It is a well-known fact that surveyors, in the process of conducting boundary surveys, very frequently encounter and identify potential boundary and/or title conflicts. Such problems most frequently manifest themselves as deed overlaps, ambiguous descriptions, potential claims of unwritten rights (typically adverse possession, acquiescence and parol agreements, but also including estoppel), and simple boundary disputes.

When faced with these problems, many surveyors go ahead and--based on the best available evidence--set corners representing their interpretation of where the record title lines and corners belong. The impetus for setting those corners, in many cases, may have been a state's regulatory standards, although doing so is also an expression of the surveyor's historical role. But, most often, setting those corners also results in lines that are contrary to what the owners--before the surveyor showed up--had believed to be their boundaries, and had acquiesced to.

In any event, the result is that one owner is inevitably left happier (and likely confused) and the other is left upset and confused. Why? Because the two owners believe the surveyor has just told them that one "owns" to the line marked--which, as often as not, is 5 feet over the fence and includes half of the neighbor's driveway. One or both owners are now poised to spend tens of thousands of dollars litigating something that--until the surveyor showed up--was a boundary that had been mutually acquiesced in. And perhaps worst of all is that the surveyor's guidance is often limited to the rather cavalier "You need to contact an attorney."

So, how do surveyors balance their responsibility to survey lines of written title, with the reality that in doing so they are often condemning owners to a litigation hell and neighborhood despair; all while keeping in mind that they themselves cannot determine ownership or resolve disputes? Join me next time when we will delve further into what Justice Cooley said, and explore how surveyors might apply `early intervention.'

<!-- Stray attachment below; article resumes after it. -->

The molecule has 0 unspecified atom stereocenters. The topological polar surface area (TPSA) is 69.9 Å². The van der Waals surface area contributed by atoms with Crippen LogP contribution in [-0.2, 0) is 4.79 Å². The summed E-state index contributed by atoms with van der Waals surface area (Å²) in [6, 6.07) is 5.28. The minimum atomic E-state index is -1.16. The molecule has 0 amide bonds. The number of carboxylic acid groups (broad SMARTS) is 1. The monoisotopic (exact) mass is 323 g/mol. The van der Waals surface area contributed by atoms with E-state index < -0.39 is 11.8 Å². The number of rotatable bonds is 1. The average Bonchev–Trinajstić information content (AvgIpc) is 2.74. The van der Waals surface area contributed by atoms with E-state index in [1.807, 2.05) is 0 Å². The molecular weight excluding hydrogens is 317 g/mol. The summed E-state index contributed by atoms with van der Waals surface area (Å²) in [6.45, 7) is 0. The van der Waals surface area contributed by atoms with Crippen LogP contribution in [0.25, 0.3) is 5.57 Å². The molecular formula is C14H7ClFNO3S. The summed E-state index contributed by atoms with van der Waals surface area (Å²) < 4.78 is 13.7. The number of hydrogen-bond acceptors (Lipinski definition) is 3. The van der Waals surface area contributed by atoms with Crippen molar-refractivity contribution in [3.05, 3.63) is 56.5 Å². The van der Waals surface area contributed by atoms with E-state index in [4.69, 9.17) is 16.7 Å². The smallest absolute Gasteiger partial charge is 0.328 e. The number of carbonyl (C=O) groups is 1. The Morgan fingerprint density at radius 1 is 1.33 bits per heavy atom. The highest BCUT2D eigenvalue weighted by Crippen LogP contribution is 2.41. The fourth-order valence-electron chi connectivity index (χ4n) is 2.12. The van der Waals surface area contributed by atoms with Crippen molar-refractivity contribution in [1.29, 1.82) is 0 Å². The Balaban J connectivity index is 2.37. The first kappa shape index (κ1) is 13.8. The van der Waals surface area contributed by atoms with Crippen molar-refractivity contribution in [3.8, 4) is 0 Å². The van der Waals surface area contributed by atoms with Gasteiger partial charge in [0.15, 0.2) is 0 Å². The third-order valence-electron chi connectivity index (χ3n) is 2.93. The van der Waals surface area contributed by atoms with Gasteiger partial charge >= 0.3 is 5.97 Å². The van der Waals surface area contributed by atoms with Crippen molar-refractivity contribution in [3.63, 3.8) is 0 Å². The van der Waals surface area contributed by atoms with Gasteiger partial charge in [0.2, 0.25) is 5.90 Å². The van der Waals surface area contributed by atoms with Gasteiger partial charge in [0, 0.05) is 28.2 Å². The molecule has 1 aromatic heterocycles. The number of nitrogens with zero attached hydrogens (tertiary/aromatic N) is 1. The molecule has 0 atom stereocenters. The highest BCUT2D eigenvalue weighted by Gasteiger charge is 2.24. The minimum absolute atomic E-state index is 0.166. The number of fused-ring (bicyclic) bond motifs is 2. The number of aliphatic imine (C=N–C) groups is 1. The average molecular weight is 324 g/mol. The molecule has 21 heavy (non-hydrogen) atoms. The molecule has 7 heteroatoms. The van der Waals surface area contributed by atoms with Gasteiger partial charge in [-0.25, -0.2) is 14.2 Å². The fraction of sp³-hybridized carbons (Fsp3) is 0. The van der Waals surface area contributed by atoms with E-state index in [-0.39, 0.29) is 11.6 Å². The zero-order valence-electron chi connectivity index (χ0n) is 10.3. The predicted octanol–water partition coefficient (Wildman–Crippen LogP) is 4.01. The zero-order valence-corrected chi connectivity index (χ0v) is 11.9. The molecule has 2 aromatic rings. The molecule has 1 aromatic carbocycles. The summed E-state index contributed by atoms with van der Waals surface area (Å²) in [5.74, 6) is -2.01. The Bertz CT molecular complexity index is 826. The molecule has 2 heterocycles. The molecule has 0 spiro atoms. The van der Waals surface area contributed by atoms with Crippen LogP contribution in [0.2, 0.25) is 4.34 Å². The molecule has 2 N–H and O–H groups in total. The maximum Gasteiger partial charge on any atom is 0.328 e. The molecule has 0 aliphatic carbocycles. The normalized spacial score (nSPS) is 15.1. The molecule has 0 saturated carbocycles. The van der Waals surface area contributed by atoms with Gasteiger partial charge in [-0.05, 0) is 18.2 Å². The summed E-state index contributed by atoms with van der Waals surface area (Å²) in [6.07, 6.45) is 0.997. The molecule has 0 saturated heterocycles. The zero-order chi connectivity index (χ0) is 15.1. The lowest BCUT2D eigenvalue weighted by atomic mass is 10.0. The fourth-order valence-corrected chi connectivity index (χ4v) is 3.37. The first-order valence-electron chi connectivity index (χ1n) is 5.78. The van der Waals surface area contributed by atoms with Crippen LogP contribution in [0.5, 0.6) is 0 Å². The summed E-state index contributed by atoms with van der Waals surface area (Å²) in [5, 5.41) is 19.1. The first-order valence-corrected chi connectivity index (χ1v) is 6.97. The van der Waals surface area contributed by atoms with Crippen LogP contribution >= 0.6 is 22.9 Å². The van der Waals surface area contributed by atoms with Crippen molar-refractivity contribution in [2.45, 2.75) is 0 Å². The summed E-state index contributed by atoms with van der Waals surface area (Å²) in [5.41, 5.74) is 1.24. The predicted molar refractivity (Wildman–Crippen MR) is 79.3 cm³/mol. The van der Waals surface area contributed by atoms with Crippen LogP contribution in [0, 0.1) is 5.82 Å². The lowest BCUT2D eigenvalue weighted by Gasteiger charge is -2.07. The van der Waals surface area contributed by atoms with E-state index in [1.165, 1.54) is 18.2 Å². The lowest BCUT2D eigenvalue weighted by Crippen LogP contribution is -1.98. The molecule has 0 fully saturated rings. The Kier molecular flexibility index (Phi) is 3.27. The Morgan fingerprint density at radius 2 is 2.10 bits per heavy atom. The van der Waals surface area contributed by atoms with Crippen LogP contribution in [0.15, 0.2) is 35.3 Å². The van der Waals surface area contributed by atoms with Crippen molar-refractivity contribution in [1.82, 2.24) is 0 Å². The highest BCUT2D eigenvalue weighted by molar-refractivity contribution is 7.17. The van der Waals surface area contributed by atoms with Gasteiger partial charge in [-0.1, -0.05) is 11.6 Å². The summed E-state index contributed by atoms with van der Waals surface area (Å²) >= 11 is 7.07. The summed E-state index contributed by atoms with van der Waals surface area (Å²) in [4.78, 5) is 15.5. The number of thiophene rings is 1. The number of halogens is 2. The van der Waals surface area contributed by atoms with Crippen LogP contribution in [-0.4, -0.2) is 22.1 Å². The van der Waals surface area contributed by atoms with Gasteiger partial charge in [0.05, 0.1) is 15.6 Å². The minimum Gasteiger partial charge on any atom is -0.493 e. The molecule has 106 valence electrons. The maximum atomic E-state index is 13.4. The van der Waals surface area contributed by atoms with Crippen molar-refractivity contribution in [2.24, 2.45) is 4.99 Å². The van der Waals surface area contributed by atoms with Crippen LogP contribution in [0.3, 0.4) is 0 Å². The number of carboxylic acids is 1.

Gary Kent is Director, Integrated Services at The Schneider Corporation in Indianapolis. He is past-president of ACSM and chairs the ALTA/ACSM Committee for NSPS and the Liaison Committee for ALTA. He is on the Indiana Board of Registration and lectures both locally and nationally.

A 70Kb PDF of this article as it appeared in the magazine—complete with images—is available by clicking HERE

< Prev   Next >

 American Surveyor Recent Articles
Thought Leader: Land is Too Important to Be Left to Land Specialists
A while back I was searching the Internet for an old treatise on land titles. A Google query yielded a book published in 1914. The author was Charles Claudius Kagey and the book was titled "Land Survey and Land Titles, a book for boys and girls, a reference volume for property owners, a text ....
Read the Article
Jason E. Foose, PS 
Decided Guidance: Wacker vs. Price - Irony in Sevenfold